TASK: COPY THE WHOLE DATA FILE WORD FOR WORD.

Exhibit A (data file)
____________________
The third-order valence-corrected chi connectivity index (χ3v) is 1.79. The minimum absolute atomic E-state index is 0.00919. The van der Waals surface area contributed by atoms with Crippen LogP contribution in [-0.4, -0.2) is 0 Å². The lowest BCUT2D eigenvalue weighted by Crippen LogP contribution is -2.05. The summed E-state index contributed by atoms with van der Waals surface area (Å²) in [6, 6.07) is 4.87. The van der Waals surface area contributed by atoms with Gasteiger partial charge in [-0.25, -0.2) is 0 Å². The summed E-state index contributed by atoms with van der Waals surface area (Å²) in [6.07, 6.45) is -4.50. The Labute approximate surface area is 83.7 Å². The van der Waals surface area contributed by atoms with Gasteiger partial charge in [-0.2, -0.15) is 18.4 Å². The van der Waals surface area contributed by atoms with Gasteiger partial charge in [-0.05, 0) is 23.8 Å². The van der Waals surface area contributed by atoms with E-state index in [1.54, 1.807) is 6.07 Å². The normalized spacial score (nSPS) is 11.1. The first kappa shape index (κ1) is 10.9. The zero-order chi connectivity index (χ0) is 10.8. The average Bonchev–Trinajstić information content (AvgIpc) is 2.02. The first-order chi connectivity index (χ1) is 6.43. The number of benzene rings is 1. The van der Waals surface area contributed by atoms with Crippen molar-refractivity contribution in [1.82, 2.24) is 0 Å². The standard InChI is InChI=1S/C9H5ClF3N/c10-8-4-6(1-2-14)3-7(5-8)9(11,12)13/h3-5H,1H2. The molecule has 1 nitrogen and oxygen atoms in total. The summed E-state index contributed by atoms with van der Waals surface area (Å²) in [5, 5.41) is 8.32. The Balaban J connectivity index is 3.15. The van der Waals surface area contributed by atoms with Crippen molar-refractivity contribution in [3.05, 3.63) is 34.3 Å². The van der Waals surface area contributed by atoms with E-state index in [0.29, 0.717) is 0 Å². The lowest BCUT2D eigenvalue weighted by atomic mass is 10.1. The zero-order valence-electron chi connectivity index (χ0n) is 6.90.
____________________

The third-order valence-corrected chi connectivity index (χ3v) is 1.79. The minimum absolute atomic E-state index is 0.00919. The van der Waals surface area contributed by atoms with Crippen LogP contribution in [-0.4, -0.2) is 0 Å². The lowest BCUT2D eigenvalue weighted by Crippen LogP contribution is -2.05. The summed E-state index contributed by atoms with van der Waals surface area (Å²) in [6, 6.07) is 4.87. The van der Waals surface area contributed by atoms with Gasteiger partial charge in [-0.25, -0.2) is 0 Å². The summed E-state index contributed by atoms with van der Waals surface area (Å²) in [6.07, 6.45) is -4.50. The Labute approximate surface area is 83.7 Å². The van der Waals surface area contributed by atoms with Gasteiger partial charge in [-0.2, -0.15) is 18.4 Å². The van der Waals surface area contributed by atoms with Gasteiger partial charge in [-0.05, 0) is 23.8 Å². The van der Waals surface area contributed by atoms with E-state index in [1.54, 1.807) is 6.07 Å². The normalized spacial score (nSPS) is 11.1. The first kappa shape index (κ1) is 10.9. The zero-order chi connectivity index (χ0) is 10.8. The average Bonchev–Trinajstić information content (AvgIpc) is 2.02. The first-order chi connectivity index (χ1) is 6.43. The number of benzene rings is 1. The van der Waals surface area contributed by atoms with Crippen molar-refractivity contribution in [1.82, 2.24) is 0 Å². The standard InChI is InChI=1S/C9H5ClF3N/c10-8-4-6(1-2-14)3-7(5-8)9(11,12)13/h3-5H,1H2. The molecule has 1 nitrogen and oxygen atoms in total. The summed E-state index contributed by atoms with van der Waals surface area (Å²) in [5, 5.41) is 8.32. The Balaban J connectivity index is 3.15. The van der Waals surface area contributed by atoms with Crippen molar-refractivity contribution in [3.05, 3.63) is 34.3 Å². The van der Waals surface area contributed by atoms with E-state index in [0.29, 0.717) is 0 Å². The lowest BCUT2D eigenvalue weighted by atomic mass is 10.1. The zero-order valence-electron chi connectivity index (χ0n) is 6.90.